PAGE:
Multivitamins and Risk of Breast Cancer

In May this year, the American Journal of Clinical Nutrition (AJCN) published a study which reported an increased risk of breast cancer in women who took multivitamins (1). This resulted in a lot of concern amongst women and significant media attention. Interestingly, the same issue of this journal published a study showing the vitamin D to be protective against breast cancer.

There have been many other large studies that show no relationship between multivitamin supplementation and increased risk of breast cancer. These include: a study published in the American Journal of Epidemiology that looked at the breast cancer risk in nearly 38,000 women in the US and showed no increased risk except for those women having more than 10g alcohol per day (2); and another study of nearly 162,000 women that showed no particular benefit and no increased risk of breast cancer with multivitamin use (3).

The study published in May followed over 35,000 Swedish women aged 49-83 years. The researchers asked the women at the beginning of the study whether they took vitamin supplements and then checked the cancer registry 10 years later to see who had developed breast cancer. The researchers donít know if any of the women continued to take vitamins through the ten year period. The results showed an increase of about 5 cases per 1,000 women over 10 years and showed a decrease of 7 women per 1000 for those who took calcium supplements (1).

The women who took multivitamins were also more likely to have had benign breast disease, not had children and used the oral contraceptive pill or hormone replacement therapy, which all increase the risk of breast cancer. Whilst these factors were accounted for, itís still only an estimate.

Itís important to recognize that these kinds of studies do not show causal links - they give researchers some idea of where to look next or they show an association. While studying ďEpidemiology 101Ē, one of the examples thatís often given to illustrate this point is the strong link between having blue hair and breast cancer. Of course, having blue hair doesnít cause breast cancer Ė the link is that older women tend to dye their blue and breast cancer is strongly linked to increasing age. Blue hair is a confounding factor. Often the media jump to conclusions and make these associations appear to be a causal link.

The importance of vitamins and minerals in pregnancy and pre-conception cannot be underestimated (4), especially folate and B vitamins, iron, zinc, calcium, copper, iodine and vitamin D and new research about the importance of vitamin A (5). The article published in January 2010 in Human Reproduction Update is particularly thorough and explains in detail what evidence is currently available (4).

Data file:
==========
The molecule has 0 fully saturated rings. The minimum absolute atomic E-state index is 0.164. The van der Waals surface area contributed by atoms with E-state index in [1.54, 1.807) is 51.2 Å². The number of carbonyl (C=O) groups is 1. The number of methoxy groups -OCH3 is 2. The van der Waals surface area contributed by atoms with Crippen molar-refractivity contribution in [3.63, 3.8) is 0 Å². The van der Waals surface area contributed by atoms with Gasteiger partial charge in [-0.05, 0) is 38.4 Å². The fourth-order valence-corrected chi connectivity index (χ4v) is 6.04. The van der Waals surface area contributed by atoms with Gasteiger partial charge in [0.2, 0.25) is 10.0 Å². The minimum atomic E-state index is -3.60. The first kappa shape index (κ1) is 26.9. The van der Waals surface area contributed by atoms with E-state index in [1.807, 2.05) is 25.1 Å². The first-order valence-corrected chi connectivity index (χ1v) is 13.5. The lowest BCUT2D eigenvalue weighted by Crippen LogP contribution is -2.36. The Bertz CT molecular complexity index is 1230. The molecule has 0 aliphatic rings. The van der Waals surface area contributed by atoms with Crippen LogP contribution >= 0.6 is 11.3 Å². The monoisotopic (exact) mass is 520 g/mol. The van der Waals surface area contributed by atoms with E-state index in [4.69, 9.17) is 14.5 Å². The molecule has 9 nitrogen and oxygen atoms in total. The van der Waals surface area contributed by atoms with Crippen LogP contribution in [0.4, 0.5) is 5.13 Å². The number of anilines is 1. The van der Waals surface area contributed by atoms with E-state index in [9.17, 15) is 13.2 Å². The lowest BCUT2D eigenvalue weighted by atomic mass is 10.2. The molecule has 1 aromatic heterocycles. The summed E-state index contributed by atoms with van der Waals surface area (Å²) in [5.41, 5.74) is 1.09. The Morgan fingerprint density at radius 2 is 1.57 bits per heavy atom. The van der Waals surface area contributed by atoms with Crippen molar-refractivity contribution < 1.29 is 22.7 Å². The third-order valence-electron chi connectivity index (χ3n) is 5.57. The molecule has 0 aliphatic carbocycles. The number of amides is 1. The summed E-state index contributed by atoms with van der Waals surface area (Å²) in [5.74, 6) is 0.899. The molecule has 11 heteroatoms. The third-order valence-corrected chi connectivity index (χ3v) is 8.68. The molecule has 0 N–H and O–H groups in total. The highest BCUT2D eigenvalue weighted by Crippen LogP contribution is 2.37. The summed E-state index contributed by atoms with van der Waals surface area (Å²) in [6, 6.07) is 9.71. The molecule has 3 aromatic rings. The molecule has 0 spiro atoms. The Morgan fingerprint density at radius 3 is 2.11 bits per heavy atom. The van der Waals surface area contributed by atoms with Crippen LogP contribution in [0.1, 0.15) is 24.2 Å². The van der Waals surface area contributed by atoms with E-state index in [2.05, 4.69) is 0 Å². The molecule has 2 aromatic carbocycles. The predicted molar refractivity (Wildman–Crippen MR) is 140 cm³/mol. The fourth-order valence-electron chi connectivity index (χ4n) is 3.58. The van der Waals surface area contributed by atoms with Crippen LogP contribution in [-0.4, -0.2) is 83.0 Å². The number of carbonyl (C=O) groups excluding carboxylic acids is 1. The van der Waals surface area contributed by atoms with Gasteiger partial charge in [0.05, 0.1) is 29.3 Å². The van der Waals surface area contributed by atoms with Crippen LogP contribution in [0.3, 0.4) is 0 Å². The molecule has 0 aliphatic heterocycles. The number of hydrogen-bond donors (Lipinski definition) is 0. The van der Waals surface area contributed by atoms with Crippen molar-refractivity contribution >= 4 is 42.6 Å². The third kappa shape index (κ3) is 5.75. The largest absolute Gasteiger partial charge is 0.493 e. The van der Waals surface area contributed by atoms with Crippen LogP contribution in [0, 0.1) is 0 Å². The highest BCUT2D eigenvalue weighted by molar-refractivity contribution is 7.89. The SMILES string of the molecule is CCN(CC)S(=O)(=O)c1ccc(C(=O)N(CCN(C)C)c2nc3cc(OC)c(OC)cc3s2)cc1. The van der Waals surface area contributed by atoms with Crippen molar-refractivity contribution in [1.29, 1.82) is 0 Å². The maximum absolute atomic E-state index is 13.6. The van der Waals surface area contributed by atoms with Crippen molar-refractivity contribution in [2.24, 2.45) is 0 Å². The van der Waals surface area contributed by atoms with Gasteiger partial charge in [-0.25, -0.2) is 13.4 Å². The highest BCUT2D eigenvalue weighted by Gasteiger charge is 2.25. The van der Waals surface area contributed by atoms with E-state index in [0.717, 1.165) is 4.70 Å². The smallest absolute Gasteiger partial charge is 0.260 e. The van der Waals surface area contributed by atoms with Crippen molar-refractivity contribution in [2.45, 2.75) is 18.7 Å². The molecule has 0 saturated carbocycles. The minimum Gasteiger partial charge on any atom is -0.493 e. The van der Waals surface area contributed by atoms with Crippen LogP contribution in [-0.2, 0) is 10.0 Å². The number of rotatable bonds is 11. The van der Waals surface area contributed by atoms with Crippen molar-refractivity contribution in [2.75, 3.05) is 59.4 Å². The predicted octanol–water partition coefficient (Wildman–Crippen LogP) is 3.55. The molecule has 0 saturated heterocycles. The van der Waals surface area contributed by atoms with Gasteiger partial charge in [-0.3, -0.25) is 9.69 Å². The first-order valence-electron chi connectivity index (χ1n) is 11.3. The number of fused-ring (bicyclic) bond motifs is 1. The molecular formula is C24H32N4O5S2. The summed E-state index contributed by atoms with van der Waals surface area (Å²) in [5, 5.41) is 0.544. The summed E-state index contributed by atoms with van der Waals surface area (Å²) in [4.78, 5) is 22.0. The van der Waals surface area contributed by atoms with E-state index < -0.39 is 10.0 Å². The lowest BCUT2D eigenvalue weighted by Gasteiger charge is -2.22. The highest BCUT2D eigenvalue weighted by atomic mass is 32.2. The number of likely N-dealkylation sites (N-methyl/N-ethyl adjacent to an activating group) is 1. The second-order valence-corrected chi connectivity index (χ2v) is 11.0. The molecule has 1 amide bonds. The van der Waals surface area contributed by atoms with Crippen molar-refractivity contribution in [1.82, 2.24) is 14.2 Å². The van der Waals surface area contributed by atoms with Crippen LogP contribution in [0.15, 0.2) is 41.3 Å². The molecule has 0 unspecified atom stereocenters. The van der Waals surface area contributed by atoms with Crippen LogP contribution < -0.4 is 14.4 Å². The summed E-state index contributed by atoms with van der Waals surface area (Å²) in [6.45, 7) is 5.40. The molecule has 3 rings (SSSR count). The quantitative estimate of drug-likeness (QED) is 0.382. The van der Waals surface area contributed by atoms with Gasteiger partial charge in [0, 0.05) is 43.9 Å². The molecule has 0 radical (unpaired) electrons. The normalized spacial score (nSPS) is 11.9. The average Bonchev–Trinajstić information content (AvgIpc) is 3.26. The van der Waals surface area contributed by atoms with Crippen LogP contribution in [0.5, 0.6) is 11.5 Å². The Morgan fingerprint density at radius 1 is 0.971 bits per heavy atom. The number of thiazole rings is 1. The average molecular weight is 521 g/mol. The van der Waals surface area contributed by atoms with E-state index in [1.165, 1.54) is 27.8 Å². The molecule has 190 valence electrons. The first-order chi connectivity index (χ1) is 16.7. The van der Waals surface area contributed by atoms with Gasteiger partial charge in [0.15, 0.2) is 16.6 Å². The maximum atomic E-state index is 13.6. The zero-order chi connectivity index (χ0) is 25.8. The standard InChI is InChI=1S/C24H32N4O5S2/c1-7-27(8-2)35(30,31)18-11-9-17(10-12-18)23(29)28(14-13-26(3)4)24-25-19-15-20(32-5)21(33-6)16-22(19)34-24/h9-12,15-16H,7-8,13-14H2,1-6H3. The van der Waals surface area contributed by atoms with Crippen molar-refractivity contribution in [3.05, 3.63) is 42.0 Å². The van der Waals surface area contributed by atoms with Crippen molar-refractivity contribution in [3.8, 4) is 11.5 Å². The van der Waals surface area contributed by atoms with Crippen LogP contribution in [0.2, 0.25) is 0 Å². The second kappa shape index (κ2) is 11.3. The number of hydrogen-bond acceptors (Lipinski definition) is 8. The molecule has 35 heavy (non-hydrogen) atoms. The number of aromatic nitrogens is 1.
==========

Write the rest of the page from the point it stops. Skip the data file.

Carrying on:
There is also a large body of evidence about the importance of vitamins and minerals in male fertility (6, 7). It is preferable to obtain all the required micronutrients from the food we eat, but in this day and age, unless you put an enormous effort into your diet then you canít always be sure of what you are consuming. I therefore always recommend that women trying to conceive (and women who are pregnant) have a good quality adult multivitamin.

References:

1. Larsson SC, Akesson A, Bergkvist L, Wolk A. Multivitamin use and breast cancer incidence in a prospective cohort of Swedish women. American Journal of Clinical Nutrition. 2010 May 1, 2010;91(5):1268-72.

2. Ishitani K, Lin J, Manson JE, Buring JE, Zhang SM. A Prospective Study of Multivitamin Supplement Use and Risk of Breast Cancer. Am J Epidemiol. 2008 May 15, 2008;167(10):1197-206.

3. Neuhouser ML, Wassertheil-Smoller S, Thomson C, Aragaki A, Anderson GL, Manson JE, et al. Multivitamin Use and Risk of Cancer and Cardiovascular Disease in the Women's Health Initiative Cohorts. Arch Intern Med. 2009 February 9, 2009;169(3):294-304.

4. Cetin I, Berti C, Calabrese S. Role of micronutrients in the periconceptional period. Human Reproduction Update. 2010 Jan-Feb;16(1):80-95.

5. Sidell N, Feng Y, Hao L, Wu J, Yu J, Kane MA, et al. Retinoic Acid Is a Cofactor for Translational Regulation of Vascular Endothelial Growth Factor in Human Endometrial Stromal Cells. Molecular Endocrinology. 2010 January 1, 2010;24(1):148-60.

6. Kao SH, Chao HT, Chen HW, Hwang TI, Liao TL, Wei YH. Increase of oxidative stress in human sperm with lower motility. Fertil Steril. 2008 May;89(5):1183-90.

7. Al-Azemi MK, Omu AE, Fatinikun T, Mannazhath N, Abraham S. Factors contributing to gender differences in serum retinol and alpha-tocopherol in infertile couples. Reprod Biomed Online. 2009 Oct;19(4):583-90.

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